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|Title:||AUCTIONS AND BIDDING : WITH CASES ON APPLICATION IN THE SINGAPORE PROPERTY MARKET||Authors:||GOH HOCK CHOON||Issue Date:||1994||Citation:||GOH HOCK CHOON (1994). AUCTIONS AND BIDDING : WITH CASES ON APPLICATION IN THE SINGAPORE PROPERTY MARKET. ScholarBank@NUS Repository.||Abstract:||This study consists of two major parts. Part I examines existing literature on auction theory and its applications in real life situations while Part II discusses cases of its use in the Singapore property market. Bidding and procurement were some of the earliest economic acts of individuals engaging in trade and the study of auctions is helping practitioners in this area achieve goals such as the maximisation of profits and efficiency. However, it was only in the early 1980s that literature on this subject began to gain intense attention. Since then, it has experienced tremendous growth covering a wide spectrum of auction-related issues. However, for the purpose of this study, the concentration is on the basic concepts and issues pertaining to real life situations. In Part I of this Academic Exercise, a basic model used as a benchmark for comparison among the various auction forms is introduced and analysis using this model is carried out on the four basic auction forms. The optimal auction design is also discussed and assumptions not satisfied in real life (e.g. risk-neutrality of bidders) are relaxed one at a time and their effects on the optimal auction design analysed. Applications of auctions can be found in many different areas including trade and commerce, public procurement and sale of financial products etc. Among these many areas, its applications in the property market are of particular importance because of the high turnover rate and huge transaction values associated with this market. In Singapore, it is also one area that had only begun to make more extensive use of auctions in recent years and thus provides many fresh and interesting experience for analysis. Part II of this study analyses four distinct cases on the use of various auction forms in the sale of properties in the local market. The cases are: URA sale of conservation sites in Chinatown Historic District; OCBC tender sale of "The Countryside"; the sealed-bidder's auction; and HDB's two-bid tender system. The analysis found the English auction to be suitable for the sale of investment properties in the local market, while the sealed-bid auction could be improved to provide greater returns to sellers of residential properties. The sealed-bidder's auction, on the other hand, is found to be suitable for the local re-sale market and is expected to gain popularity. HDB's two-bid tender system was also found to be decidedly superior to the first-price sealed-bid auction in most instances and is predicted to replace it as the most commonly used auction in the future.||URI:||https://scholarbank.nus.edu.sg/handle/10635/170388|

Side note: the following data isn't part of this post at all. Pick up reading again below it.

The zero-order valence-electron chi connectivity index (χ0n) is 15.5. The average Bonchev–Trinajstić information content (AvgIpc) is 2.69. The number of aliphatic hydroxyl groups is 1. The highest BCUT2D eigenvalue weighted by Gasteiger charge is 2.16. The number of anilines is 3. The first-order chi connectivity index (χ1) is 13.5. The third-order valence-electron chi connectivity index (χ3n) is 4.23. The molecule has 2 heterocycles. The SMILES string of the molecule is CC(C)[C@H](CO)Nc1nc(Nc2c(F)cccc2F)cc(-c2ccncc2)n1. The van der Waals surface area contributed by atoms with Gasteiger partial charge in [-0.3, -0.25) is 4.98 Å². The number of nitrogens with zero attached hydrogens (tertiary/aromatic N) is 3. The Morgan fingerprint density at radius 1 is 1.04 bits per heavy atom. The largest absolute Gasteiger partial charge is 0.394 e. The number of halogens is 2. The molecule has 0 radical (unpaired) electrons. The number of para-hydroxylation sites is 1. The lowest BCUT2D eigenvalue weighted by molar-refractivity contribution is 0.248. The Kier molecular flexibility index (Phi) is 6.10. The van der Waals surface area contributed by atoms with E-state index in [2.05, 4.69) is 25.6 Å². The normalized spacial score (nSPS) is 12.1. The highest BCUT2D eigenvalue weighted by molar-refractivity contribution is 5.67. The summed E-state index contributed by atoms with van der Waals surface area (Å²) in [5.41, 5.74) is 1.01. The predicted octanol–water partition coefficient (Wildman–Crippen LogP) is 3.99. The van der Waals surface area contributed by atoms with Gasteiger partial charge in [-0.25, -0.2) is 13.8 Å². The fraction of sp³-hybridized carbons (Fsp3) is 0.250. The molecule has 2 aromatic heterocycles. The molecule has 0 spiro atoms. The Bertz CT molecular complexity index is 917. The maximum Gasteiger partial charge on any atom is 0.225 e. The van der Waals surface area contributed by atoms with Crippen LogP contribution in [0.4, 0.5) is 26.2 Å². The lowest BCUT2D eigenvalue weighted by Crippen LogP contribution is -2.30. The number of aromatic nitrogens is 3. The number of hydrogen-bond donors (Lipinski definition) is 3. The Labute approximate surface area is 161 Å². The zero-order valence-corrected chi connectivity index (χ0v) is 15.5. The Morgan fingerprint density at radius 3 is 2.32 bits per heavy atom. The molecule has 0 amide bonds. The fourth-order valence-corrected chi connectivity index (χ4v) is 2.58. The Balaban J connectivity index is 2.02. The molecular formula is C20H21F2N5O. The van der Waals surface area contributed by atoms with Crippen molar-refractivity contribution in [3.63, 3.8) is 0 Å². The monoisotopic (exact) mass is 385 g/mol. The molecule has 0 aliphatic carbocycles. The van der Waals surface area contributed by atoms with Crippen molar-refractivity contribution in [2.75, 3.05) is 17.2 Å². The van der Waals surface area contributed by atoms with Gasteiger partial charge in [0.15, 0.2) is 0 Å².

|Appears in Collections:||Bachelor's Theses|
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